By Abhishek Khajuria
So, the results of the elections in France are out now. Over the course of the past 9 days, the French voted in a two-round Parliamentary election to decide the 577 members of the 16th National Assembly of the country. The elections were marked by voter apathy, so much so that the second round witnessed one of the lowest ever turnouts of a French legislative election at just 46.2%. Factors like disenchantment with the political parties and an unusual heatwave have been cited as keeping the voters away from the polling booths.
However, the concerns over the low turnout have paled in comparison to the concerns over the results, which started coming out on Sunday night. President Emmanuel Macron and his coalition called Ensemble! led by his party La République En Marche! (LREM) have lost their majority in the National Assembly with 245 seats, a far cry from Macron’s previous tally of 347 in the 15th National Assembly and well short of the 289 seats required for an absolute majority, the first time it has happened for a newly-elected President in 2 decades. The leftist coalition NUPES led by the far-left politician Jean-Luc Melenchon has come second with 131 seats. However,the wrangling has already begun in the bloc over whether its constituents would sit as one parliamentary group or not. Third is Marine Le Pen’s National Rally (RN) with 89 seats, while the fourth is the centre-right bloc with 61 seats led by The Republicans (LR).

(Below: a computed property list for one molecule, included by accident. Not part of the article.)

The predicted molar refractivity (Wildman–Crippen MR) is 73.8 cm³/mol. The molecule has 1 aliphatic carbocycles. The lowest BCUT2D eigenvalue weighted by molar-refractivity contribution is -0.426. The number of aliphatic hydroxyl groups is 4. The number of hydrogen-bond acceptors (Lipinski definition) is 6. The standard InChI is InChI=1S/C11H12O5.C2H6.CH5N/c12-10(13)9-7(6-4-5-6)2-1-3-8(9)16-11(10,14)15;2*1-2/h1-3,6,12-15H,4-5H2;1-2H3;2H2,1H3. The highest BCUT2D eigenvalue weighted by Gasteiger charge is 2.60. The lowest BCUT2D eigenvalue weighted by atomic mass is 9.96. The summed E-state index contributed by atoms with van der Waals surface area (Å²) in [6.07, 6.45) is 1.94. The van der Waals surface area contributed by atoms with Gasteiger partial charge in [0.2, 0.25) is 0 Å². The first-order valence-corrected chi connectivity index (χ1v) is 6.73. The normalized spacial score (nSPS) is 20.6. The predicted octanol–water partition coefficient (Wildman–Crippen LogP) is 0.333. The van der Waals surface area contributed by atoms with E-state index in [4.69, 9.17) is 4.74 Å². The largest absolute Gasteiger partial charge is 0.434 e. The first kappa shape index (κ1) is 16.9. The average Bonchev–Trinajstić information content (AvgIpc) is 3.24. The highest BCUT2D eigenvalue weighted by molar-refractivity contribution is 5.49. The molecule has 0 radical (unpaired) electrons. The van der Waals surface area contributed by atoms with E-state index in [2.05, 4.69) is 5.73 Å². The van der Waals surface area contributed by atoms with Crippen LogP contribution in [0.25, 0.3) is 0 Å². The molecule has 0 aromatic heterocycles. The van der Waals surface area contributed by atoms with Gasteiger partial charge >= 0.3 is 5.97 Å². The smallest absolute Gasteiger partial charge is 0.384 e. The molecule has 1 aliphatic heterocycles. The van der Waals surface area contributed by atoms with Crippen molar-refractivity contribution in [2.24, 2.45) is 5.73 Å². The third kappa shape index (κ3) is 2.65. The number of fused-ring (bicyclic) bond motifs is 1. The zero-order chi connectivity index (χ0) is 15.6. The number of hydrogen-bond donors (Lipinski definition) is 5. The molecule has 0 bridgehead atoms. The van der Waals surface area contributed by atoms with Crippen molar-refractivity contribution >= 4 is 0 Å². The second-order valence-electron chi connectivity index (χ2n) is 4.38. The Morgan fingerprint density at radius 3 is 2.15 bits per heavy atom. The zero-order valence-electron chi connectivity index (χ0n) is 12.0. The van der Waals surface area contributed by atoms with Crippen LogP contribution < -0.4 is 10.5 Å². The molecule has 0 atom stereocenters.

These numbers need to be dissected to understand why as mentioned above, there is concern over the results. Before we move to Macron and Ensemble!, what needs to be noted is that this election will be remembered for the historic gains the left and the far-right have made. Now, for Macron, the election results have proved to be disappointing, to say the least. It will now be more difficult for him to carry out the reforms he had set out for his second term, which include raising the retirement age, tax cuts and more European integration, among others. He now ventures into unknown terrain. He will now either have to build a coalition or run a minority government and strike a deal with the opposition on a case-by-case basis. The latter, in particular, puts the newly appointed (and left-leaning) Prime Minister Elisabeth Borne in a precarious position. The most likely supporters of Ensemble! in the new Assembly are predicted to be from the centre-right,and it wouldn’t be the stuff of dreams if we assume them demanding a new Prime Minister. As per media reports, Bruno Le Maire, the finance minister, termed the results a “democratic shock” that “would block our capacity to reform and protect the French”. There are bound to be more deadlocks in the new Parliament. Some assertions have already been made that the situation generated by the results would lead Macron to dissolve the Parliament before its term of expiry. Another impact the result could have in the immediate term is Macron’s ability to play an impactful role in the Ukraine crisis. His attention would be diverted from this vital issue due to the domestic scenario engendered by the election results.